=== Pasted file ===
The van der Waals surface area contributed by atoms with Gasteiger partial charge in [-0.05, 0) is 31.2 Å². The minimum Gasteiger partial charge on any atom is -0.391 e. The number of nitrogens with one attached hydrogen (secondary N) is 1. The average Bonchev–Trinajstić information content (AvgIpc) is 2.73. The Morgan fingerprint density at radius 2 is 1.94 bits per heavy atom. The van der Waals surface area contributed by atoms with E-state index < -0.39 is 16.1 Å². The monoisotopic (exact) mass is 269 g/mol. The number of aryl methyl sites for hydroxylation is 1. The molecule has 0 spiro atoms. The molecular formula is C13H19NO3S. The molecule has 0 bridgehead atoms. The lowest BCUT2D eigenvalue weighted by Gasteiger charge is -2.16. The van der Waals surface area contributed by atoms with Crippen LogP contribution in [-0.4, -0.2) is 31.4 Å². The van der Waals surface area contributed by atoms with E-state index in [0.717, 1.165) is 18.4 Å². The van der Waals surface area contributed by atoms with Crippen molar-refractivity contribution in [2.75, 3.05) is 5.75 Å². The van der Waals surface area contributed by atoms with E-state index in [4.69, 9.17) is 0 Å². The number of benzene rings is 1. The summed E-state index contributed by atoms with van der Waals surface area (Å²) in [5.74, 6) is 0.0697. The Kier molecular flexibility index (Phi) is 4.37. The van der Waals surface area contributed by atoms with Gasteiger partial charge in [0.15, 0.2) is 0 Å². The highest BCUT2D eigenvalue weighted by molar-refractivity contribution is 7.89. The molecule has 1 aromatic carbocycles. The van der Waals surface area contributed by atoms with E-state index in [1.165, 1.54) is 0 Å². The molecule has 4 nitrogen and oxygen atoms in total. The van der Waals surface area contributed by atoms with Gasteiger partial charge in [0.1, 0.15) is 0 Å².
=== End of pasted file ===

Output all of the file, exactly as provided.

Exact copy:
The van der Waals surface area contributed by atoms with Gasteiger partial charge in [-0.05, 0) is 31.2 Å². The minimum Gasteiger partial charge on any atom is -0.391 e. The number of nitrogens with one attached hydrogen (secondary N) is 1. The average Bonchev–Trinajstić information content (AvgIpc) is 2.73. The Morgan fingerprint density at radius 2 is 1.94 bits per heavy atom. The van der Waals surface area contributed by atoms with E-state index < -0.39 is 16.1 Å². The monoisotopic (exact) mass is 269 g/mol. The number of aryl methyl sites for hydroxylation is 1. The molecule has 0 spiro atoms. The molecular formula is C13H19NO3S. The molecule has 0 bridgehead atoms. The lowest BCUT2D eigenvalue weighted by Gasteiger charge is -2.16. The van der Waals surface area contributed by atoms with Crippen LogP contribution in [-0.4, -0.2) is 31.4 Å². The van der Waals surface area contributed by atoms with E-state index in [0.717, 1.165) is 18.4 Å². The van der Waals surface area contributed by atoms with Crippen molar-refractivity contribution in [2.75, 3.05) is 5.75 Å². The van der Waals surface area contributed by atoms with E-state index in [4.69, 9.17) is 0 Å². The number of benzene rings is 1. The summed E-state index contributed by atoms with van der Waals surface area (Å²) in [5.74, 6) is 0.0697. The Kier molecular flexibility index (Phi) is 4.37. The van der Waals surface area contributed by atoms with Gasteiger partial charge in [0.15, 0.2) is 0 Å². The highest BCUT2D eigenvalue weighted by molar-refractivity contribution is 7.89. The molecule has 1 aromatic carbocycles. The van der Waals surface area contributed by atoms with E-state index in [1.165, 1.54) is 0 Å². The molecule has 4 nitrogen and oxygen atoms in total. The van der Waals surface area contributed by atoms with Gasteiger partial charge in [0.1, 0.15) is 0 Å².